Navigating the New Tax Law

By Fahed Khitan

تم نشره في Sun 3 September / Sep 2017. 11:00 PM
  • Fahed Khitan

The offensive against the underway amendments to the tax law began even before the Cabinet finalised their decision.

Just a few unconfirmed leaks were enough to stir the parliamentary atmosphere and raise concern among the Jordanians.

Amendments to the Income Tax Law is perhaps one of the most crucial aspect of legislation affecting countless citizens.

Naturally, any such decision or bill of amendments would stir a heating public debate, over the media, encompassing parties, newspapers, and public forums, all the same.

For a long time, the state has been hoping to steer the public opinion towards domestic issues which affect the people, instead of engaging in political battles, which presumably should not interest citizens.

Now, taxation has become as crucial a topic as any other domestic issue, including education, public health, and transportation, notwithstanding.

Still, it is difficult to hold constructive, healthy debates on almost anything, including these amendments, when the public atmosphere is so charged and hostile. Especially since the amendments have yet to be finalised, not to mention its economic and social assumptions and justifications.

More so, it is unlikely that the government will be able to secure societal and parliamentary consensus over these amendments, if they try to justify them based on the budget crisis. Let alone putting together JOD500 million for next year.

Such provocative suggestions for tax reforms leave no place for objective, healthy debate.

For long this has been our problem in Jordan; we have always tied economic reforms to budgeted needs, instead of to the society’s needs and potential.

Instead of looking for methods to enhance economic performance, as the pillar premise for development, we look to sedate our issues with temporary solutions under international pressure.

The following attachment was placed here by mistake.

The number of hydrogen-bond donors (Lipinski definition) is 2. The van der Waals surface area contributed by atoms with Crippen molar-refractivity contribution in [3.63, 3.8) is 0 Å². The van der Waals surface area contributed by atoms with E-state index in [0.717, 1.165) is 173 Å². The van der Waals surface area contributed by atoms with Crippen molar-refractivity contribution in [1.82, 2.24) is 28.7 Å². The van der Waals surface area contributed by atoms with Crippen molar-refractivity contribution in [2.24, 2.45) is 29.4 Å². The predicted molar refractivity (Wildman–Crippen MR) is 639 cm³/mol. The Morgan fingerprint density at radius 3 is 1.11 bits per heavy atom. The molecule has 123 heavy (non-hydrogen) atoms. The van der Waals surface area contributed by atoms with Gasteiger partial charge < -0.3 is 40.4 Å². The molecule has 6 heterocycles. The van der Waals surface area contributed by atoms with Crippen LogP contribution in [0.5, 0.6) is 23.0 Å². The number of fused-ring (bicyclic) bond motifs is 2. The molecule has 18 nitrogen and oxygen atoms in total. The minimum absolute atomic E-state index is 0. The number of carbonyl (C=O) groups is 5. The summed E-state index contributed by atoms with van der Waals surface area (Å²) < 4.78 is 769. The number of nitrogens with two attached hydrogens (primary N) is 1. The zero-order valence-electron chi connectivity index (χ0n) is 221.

The debate on this should begin with the most basic questions, away from the budget bill and its requirements.

First of all, with this taxation amendment bill attain or advance justice? Or is it flawed and unfair?

In the meantime, we should provide the public with all the figures, facts, and information regarding tax revenues, expected and actual, and how they reflect on the budget.

More so, the government should also explain to the public the expected level of enhancements to the quality of services provided to tax payers. This is of course if the revenues really do increase.

There is a common conviction, among Jordanians, that taxation in Jordan is not progressive, and that major corporations and the wealthy lot pay only a fraction of what they owe.

If this indeed is not the case, the public need to know.

The sources of tax revenues need to be disclosed, including the proportion of corporate tax contributions, as opposed to revenues from individuals.

Also, the government must revisit tax evasion, which is an issue our authorities openly admit. Most citizens believe it is the black-hole of our Treasury.

No doubt, moderating an objective debate on the proposed bill will create currents and different positions. But at the same time, it will also result in various practical alternatives which may alleviate some of the effects of the proposed amendments.

Surely, we will never come to a national consensus on the controversial topic of tax law, but by opening up to the public we can make sure it doesn’t turn into yet another national crisis.

Otherwise, it will all turn south under the dome, and MPs will soon start accusations, on top of an agitated, suffocating populace, which only adds to our state’s predicament and amplifies distrust.

This article is an edited translation of the Arabic version, published by AlGhad.

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